represent klangs as ordered pairs. The first
element defines Hauptmann”s Ifunction or
Einheit (not the Grundton). The second
element defines the klang”s modality. “+”
represents a major (or over or super) klang, or
a “positive” Einheit Hauptmann calls it. “”
represents a minor (or under or sub) klang, or a
“negative” Einheit. The klangs in examples 2c
and 3c are respectively represented as ( II. Schritts and Wechsels [15] Having established the relevant chord
model, we can now investigate appropriate
transformations. We begin by examining
Riemann”s Schritts, the first of two classes of
transformations he presents in Skizze einer
Neuen Methode der Harmonielehre. Quintschritt
(abbr. Q) transposes a klang by the directed
interval that extends from I to II. In the case
of (C,+), where C functions as I and G as II,
the relevant interval is a perfect fifth up.
Accordingly, Q(C,+) = (G,+). In the case of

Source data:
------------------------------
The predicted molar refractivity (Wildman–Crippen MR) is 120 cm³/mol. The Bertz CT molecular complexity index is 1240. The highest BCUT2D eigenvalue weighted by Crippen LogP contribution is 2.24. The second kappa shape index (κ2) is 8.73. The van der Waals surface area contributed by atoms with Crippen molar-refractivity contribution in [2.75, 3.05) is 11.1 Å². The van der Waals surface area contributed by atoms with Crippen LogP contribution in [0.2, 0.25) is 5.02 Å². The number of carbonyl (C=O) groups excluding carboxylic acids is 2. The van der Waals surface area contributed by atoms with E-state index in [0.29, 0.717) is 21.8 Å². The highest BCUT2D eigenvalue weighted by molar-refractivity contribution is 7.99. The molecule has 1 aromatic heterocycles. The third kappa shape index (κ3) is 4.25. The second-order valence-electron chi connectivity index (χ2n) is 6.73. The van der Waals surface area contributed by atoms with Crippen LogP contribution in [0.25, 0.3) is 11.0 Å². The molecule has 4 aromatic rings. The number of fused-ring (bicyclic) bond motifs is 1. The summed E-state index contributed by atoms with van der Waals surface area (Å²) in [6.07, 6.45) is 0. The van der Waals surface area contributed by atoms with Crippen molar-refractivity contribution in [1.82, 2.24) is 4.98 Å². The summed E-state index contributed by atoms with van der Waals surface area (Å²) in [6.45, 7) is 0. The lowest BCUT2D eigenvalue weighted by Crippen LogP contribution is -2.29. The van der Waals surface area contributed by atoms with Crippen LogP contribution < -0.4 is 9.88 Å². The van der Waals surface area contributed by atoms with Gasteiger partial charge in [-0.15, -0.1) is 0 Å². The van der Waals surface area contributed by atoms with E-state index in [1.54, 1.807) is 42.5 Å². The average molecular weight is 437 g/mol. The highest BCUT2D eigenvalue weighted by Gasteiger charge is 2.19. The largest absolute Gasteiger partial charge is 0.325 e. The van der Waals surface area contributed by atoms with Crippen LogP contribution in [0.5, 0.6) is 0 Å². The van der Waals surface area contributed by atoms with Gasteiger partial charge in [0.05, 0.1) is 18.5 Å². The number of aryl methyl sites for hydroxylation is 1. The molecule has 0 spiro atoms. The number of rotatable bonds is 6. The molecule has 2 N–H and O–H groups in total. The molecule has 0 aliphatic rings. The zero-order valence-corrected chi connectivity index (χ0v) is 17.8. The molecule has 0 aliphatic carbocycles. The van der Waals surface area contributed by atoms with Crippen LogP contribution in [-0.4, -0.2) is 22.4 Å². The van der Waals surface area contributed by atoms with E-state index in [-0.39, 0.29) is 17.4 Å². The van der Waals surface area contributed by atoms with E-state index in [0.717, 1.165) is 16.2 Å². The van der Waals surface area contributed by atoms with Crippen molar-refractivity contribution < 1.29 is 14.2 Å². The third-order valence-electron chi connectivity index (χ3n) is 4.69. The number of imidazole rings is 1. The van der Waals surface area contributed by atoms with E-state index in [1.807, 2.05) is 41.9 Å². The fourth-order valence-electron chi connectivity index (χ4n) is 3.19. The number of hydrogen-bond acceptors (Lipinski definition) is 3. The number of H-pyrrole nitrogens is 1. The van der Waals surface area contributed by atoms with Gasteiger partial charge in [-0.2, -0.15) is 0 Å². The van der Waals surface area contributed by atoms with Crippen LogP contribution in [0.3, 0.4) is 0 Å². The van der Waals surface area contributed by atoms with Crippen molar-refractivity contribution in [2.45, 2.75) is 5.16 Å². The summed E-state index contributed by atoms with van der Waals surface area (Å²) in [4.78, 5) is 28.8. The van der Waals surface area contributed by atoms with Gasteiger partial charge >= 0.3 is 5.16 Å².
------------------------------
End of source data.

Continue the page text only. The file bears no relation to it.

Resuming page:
(C,), where C functions as I and F as II, the
relevant interval is a perfect fifth down.
Accordingly, Q(C,) = (F,), i.e., a [16] Gegenquintschritt (abbr. Q) transposes a klang by the directed interval that extends from II to I. In the case of (C,+), where G functions as II and C as I, the relevant interval is a perfect fifth down. Accordingly, Q(C,+) = (F,+). In the case of (C,), where F functions as II and C as I, the relevant interval is a perfect fifth up. Accordingly, Q(C,) = (G,). Q and Q are inverserelated transformations. [17] Terzschritt (abbr. T) transposes a klang
by the directed interval that extends from I to
III. In the case of (C,+), where C functions as
I and E functions as III, the relevant interval
is a major third up. Accordingly, T(C,+) =
(E,+). In the case of (C,), where C functions
as I and [18] Leittonschritt (abbr. L) transposes a
klang by the directed interval yielded by the
composing the relevant directed intervals of Q
and T. In the case of (C,+), the composition of
Q (a perfect fifth up) and T (a major third up)
produces a major seventh up. Accordingly,
L(C,+) = (B,+). In the case of (C,), the
composition of Q (a perfect fifth down) and T (a
major third down) produces a major seventh down.
Accordingly, L(C,) = ( [19] Ganztonschritt (abbr. G) transposes a